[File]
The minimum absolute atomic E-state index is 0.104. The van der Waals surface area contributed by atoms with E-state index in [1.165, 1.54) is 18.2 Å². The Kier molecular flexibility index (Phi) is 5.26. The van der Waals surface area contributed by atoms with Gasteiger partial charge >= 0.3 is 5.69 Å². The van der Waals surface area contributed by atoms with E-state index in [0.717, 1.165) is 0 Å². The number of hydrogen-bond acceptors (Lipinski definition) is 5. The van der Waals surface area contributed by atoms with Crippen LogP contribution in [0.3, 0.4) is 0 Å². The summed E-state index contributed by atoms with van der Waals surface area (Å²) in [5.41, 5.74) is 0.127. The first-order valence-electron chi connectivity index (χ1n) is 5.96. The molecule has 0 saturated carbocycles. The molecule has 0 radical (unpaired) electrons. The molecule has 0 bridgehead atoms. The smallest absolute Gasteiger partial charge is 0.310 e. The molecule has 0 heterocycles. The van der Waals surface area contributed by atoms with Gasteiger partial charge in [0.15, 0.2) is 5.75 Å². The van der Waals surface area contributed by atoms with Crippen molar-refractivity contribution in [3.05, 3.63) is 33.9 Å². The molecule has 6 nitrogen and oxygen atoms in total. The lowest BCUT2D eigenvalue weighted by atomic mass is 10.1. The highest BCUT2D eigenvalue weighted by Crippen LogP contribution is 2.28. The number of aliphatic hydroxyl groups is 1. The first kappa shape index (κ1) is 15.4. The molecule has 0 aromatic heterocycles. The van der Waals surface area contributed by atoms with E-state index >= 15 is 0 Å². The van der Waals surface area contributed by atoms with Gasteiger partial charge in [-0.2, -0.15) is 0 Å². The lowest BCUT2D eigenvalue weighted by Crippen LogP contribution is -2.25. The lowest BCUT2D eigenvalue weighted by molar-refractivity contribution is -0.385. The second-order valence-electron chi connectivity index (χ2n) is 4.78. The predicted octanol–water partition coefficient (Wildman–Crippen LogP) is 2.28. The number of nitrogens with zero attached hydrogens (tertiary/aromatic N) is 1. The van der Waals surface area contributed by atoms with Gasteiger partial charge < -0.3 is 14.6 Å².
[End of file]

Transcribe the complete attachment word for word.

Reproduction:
The minimum absolute atomic E-state index is 0.104. The van der Waals surface area contributed by atoms with E-state index in [1.165, 1.54) is 18.2 Å². The Kier molecular flexibility index (Phi) is 5.26. The van der Waals surface area contributed by atoms with Gasteiger partial charge >= 0.3 is 5.69 Å². The van der Waals surface area contributed by atoms with E-state index in [0.717, 1.165) is 0 Å². The number of hydrogen-bond acceptors (Lipinski definition) is 5. The van der Waals surface area contributed by atoms with Crippen LogP contribution in [0.3, 0.4) is 0 Å². The summed E-state index contributed by atoms with van der Waals surface area (Å²) in [5.41, 5.74) is 0.127. The first-order valence-electron chi connectivity index (χ1n) is 5.96. The molecule has 0 saturated carbocycles. The molecule has 0 radical (unpaired) electrons. The molecule has 0 bridgehead atoms. The smallest absolute Gasteiger partial charge is 0.310 e. The molecule has 0 heterocycles. The van der Waals surface area contributed by atoms with Gasteiger partial charge in [0.15, 0.2) is 5.75 Å². The van der Waals surface area contributed by atoms with Crippen molar-refractivity contribution in [3.05, 3.63) is 33.9 Å². The molecule has 6 nitrogen and oxygen atoms in total. The lowest BCUT2D eigenvalue weighted by atomic mass is 10.1. The highest BCUT2D eigenvalue weighted by Crippen LogP contribution is 2.28. The number of aliphatic hydroxyl groups is 1. The first kappa shape index (κ1) is 15.4. The molecule has 0 aromatic heterocycles. The van der Waals surface area contributed by atoms with E-state index >= 15 is 0 Å². The van der Waals surface area contributed by atoms with Gasteiger partial charge in [-0.2, -0.15) is 0 Å². The lowest BCUT2D eigenvalue weighted by Crippen LogP contribution is -2.25. The lowest BCUT2D eigenvalue weighted by molar-refractivity contribution is -0.385. The second-order valence-electron chi connectivity index (χ2n) is 4.78. The predicted octanol–water partition coefficient (Wildman–Crippen LogP) is 2.28. The number of nitrogens with zero attached hydrogens (tertiary/aromatic N) is 1. The van der Waals surface area contributed by atoms with Gasteiger partial charge < -0.3 is 14.6 Å².